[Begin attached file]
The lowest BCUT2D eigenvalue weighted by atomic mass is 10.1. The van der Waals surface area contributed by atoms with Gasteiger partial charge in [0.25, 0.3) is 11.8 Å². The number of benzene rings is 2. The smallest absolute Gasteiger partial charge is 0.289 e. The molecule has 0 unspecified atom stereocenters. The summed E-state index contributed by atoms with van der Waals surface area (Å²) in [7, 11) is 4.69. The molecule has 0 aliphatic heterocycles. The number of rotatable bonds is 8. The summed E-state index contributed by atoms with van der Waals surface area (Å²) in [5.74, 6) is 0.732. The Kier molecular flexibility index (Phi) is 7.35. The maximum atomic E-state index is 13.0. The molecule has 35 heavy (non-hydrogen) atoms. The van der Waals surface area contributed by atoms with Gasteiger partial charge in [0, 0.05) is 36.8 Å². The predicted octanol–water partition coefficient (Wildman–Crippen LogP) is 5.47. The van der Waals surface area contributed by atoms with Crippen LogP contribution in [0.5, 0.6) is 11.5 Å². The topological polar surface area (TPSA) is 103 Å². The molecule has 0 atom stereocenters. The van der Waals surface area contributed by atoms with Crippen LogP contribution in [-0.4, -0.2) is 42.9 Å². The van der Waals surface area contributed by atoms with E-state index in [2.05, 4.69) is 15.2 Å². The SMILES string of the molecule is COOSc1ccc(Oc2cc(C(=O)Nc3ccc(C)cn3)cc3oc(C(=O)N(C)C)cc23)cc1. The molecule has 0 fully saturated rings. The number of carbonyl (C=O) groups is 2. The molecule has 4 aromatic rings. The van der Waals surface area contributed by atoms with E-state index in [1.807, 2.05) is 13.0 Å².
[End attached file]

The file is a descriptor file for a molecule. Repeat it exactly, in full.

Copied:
The lowest BCUT2D eigenvalue weighted by atomic mass is 10.1. The van der Waals surface area contributed by atoms with Gasteiger partial charge in [0.25, 0.3) is 11.8 Å². The number of benzene rings is 2. The smallest absolute Gasteiger partial charge is 0.289 e. The molecule has 0 unspecified atom stereocenters. The summed E-state index contributed by atoms with van der Waals surface area (Å²) in [7, 11) is 4.69. The molecule has 0 aliphatic heterocycles. The number of rotatable bonds is 8. The summed E-state index contributed by atoms with van der Waals surface area (Å²) in [5.74, 6) is 0.732. The Kier molecular flexibility index (Phi) is 7.35. The maximum atomic E-state index is 13.0. The molecule has 35 heavy (non-hydrogen) atoms. The van der Waals surface area contributed by atoms with Gasteiger partial charge in [0, 0.05) is 36.8 Å². The predicted octanol–water partition coefficient (Wildman–Crippen LogP) is 5.47. The van der Waals surface area contributed by atoms with Crippen LogP contribution in [0.5, 0.6) is 11.5 Å². The topological polar surface area (TPSA) is 103 Å². The molecule has 0 atom stereocenters. The van der Waals surface area contributed by atoms with Crippen LogP contribution in [-0.4, -0.2) is 42.9 Å². The van der Waals surface area contributed by atoms with E-state index in [2.05, 4.69) is 15.2 Å². The SMILES string of the molecule is COOSc1ccc(Oc2cc(C(=O)Nc3ccc(C)cn3)cc3oc(C(=O)N(C)C)cc23)cc1. The molecule has 0 fully saturated rings. The number of carbonyl (C=O) groups is 2. The molecule has 4 aromatic rings. The van der Waals surface area contributed by atoms with E-state index in [1.807, 2.05) is 13.0 Å².